Brown v. Board of Education
Prof. Bill Long 10/27/05
Focusing on Kenneth B. Clark
Among the several things you notice when you (re)examine this landmark decision (347 US 483 (1954)) is that it is very brief and that the ground of its decision seems based less on law than on the social sciences. This essay will consider the latter point and will focus on some of the work of Kenneth B. Clark, listed as the first "modern authority" cited by the Court in FN 11 of the opinion.
A "Sense of Inferiority"
Without quoting any previous decision of the Court or pointing to the work of any study or scholar, the Court simply said:
"To separate them (i.e., "Negroes") from other of similar age and qualifications solely because of their race generates a feeling of inferiority as to their status in the community that may affect their hearts and minds in a way unlikely ever to be undone."
Then, however, we see that the Court was actually relying on scholarly studies when it quickly added: "this finding is amply supported by modern authority." The first "modern authority" it cites is Kenneth B. Clark's, Effect of Prejudice and Discrimination on Personality Development (1950).
Who was Kenneth Bancroft Clark? He died only recently (May 2005) at age 90, and his obituary notice tells us something about him. Born in the Panama Canal Zone in 1914, he moved with his mother and older sister to Harlem when he was five. After finishing high school he entered Howard University in Washington D.C. where Ralph Bunche, a future Nobel Prize winner, was his mentor in political science. He earned a B.A. and M.A. from Howard in Psychology and then, in 1940, became the first African-American to earn a Ph. D. in psychology from Columbia. In 1946 he founded, with his wife, the Northside Testing and Consulation Center in NYC to provide psychological services to Harlem residents. He began to be interested in the public school system in NYC shortly therafter.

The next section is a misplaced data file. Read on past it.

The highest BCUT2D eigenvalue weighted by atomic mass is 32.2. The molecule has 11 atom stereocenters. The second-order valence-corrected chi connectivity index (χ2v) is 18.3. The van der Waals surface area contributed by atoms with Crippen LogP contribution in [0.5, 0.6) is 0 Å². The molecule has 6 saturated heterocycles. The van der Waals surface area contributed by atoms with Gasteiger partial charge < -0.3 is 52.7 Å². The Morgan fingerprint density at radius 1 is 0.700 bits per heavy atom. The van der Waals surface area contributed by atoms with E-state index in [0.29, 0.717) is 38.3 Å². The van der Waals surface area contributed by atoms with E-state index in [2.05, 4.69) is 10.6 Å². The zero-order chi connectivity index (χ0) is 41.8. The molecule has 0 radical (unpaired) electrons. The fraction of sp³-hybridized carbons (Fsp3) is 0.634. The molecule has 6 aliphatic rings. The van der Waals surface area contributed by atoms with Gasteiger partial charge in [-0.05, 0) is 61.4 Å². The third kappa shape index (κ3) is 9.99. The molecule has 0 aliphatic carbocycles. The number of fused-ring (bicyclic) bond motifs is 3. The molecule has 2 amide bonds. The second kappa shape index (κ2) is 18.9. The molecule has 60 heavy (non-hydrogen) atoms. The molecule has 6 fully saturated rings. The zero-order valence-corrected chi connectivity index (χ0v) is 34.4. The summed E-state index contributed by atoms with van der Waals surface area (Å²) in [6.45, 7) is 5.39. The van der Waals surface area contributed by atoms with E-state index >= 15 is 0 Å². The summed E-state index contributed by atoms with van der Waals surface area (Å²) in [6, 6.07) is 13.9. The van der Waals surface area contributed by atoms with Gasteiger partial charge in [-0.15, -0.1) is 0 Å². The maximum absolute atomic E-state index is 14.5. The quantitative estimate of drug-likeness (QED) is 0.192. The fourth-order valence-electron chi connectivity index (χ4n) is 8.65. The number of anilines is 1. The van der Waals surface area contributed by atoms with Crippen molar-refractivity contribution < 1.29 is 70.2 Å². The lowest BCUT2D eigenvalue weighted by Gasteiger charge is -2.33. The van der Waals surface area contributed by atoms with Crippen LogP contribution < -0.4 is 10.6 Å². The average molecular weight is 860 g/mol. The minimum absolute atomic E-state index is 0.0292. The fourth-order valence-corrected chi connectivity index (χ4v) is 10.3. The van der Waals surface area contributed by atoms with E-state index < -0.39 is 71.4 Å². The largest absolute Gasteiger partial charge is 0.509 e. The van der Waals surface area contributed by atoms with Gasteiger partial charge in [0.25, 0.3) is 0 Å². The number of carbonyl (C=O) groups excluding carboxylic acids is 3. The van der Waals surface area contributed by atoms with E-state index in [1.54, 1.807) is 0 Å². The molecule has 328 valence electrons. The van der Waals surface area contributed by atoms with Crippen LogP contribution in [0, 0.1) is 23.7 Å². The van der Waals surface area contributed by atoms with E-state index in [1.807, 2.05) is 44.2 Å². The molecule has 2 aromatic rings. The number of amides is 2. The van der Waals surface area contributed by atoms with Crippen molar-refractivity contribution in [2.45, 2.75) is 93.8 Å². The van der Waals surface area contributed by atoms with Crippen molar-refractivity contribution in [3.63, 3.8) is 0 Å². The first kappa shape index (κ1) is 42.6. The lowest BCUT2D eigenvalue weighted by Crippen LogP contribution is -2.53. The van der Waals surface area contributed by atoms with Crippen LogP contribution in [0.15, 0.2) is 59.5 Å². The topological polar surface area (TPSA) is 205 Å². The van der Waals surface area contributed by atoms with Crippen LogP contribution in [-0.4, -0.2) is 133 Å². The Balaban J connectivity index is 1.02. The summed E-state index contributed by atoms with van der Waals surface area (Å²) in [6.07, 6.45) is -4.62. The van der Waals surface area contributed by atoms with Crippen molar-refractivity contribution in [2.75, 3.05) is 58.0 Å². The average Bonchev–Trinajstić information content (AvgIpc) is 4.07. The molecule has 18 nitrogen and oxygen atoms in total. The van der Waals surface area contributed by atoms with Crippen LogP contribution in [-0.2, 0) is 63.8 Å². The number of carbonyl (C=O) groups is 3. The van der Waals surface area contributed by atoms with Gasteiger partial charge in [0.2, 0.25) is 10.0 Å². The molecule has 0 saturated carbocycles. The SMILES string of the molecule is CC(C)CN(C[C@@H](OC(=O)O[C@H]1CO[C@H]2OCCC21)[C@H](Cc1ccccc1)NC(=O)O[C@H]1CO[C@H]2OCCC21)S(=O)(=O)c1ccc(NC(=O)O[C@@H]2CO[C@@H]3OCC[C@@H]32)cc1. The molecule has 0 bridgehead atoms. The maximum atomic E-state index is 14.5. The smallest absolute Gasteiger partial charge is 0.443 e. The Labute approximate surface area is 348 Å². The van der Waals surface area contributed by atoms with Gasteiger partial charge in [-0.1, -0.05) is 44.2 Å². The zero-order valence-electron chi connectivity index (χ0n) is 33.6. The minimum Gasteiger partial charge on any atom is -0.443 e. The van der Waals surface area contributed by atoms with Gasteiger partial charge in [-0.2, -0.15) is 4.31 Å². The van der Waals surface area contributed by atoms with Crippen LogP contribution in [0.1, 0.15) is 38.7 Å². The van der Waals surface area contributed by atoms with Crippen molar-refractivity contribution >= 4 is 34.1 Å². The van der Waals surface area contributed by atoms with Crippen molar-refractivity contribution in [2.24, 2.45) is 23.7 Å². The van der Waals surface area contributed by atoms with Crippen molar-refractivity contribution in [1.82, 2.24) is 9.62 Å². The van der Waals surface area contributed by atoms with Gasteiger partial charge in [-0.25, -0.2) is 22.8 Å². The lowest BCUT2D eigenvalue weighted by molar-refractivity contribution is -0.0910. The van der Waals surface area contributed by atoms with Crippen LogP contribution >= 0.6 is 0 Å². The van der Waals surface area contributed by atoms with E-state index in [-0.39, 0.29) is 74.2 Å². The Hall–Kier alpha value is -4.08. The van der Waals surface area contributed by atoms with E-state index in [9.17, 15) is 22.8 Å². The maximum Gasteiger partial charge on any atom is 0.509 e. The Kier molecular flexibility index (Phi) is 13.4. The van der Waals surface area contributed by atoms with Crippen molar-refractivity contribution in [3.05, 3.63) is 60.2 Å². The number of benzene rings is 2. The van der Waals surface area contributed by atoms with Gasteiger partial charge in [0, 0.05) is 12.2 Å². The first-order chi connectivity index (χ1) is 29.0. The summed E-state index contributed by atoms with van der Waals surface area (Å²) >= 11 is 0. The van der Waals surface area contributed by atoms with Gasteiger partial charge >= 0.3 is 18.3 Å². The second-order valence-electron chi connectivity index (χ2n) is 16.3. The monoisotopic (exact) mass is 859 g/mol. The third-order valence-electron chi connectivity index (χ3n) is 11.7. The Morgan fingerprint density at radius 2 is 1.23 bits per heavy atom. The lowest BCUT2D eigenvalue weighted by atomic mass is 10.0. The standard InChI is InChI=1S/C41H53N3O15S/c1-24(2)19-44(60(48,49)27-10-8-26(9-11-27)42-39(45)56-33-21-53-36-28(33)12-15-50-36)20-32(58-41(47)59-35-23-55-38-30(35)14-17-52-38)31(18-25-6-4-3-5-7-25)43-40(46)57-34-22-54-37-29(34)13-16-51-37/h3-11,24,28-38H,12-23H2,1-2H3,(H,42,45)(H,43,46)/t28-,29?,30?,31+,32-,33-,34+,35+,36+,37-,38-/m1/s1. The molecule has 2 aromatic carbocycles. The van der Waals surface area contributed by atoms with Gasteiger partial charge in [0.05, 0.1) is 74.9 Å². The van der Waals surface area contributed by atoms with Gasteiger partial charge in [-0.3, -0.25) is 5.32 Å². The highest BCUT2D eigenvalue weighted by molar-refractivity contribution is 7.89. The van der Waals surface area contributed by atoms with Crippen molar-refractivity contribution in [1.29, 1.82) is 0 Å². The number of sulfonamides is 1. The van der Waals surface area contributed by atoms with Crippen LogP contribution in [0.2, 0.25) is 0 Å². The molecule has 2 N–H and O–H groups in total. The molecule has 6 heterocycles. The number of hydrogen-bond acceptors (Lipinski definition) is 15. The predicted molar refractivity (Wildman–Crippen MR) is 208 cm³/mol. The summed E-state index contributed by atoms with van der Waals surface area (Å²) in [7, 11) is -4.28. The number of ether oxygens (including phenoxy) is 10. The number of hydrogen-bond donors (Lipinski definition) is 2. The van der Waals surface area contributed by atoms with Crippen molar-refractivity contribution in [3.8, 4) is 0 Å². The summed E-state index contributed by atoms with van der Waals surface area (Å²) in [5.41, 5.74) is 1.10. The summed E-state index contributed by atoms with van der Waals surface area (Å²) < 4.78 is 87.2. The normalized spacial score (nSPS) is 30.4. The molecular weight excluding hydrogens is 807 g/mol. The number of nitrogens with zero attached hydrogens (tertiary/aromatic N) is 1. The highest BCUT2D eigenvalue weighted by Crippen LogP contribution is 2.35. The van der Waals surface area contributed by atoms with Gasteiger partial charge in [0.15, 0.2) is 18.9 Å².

Dolls and Coloring
He made his "name" in the field of psychology as it relates to race and learning with studies on dolls and coloring. The first study, which became the basis for the study cited by the Court, emerged from an experiment he and his wife (Mamie Phipps Clark) conducted using dolls bought for $.50 each at Woolworth's on 125th St. in Harlem. They showed groups of black and white children two black and two white dolls and asked them to choose the doll that was nice, pretty and bad. The test results showed that both groups of children associated the white dolls with praiseworthy characteristics. He concluded that the African-American students, "like other human beings who are subjected to an obviously inferior status in the society in which they live, have been definitely harmed in the development of their personalities."
Less well known, but no less important for documenting the sense of inferiority felt by Black children is their study which appeared in the Journal of Negro Education (1950) entitled "Emotional Factors in Racial Identification and Preference in Negro Children." The test here was different. Let Clark explain:
"This paper presents results from one of the several techniques devised and used by the authors to investigate the development of racial identification and preference in Negro children" (341).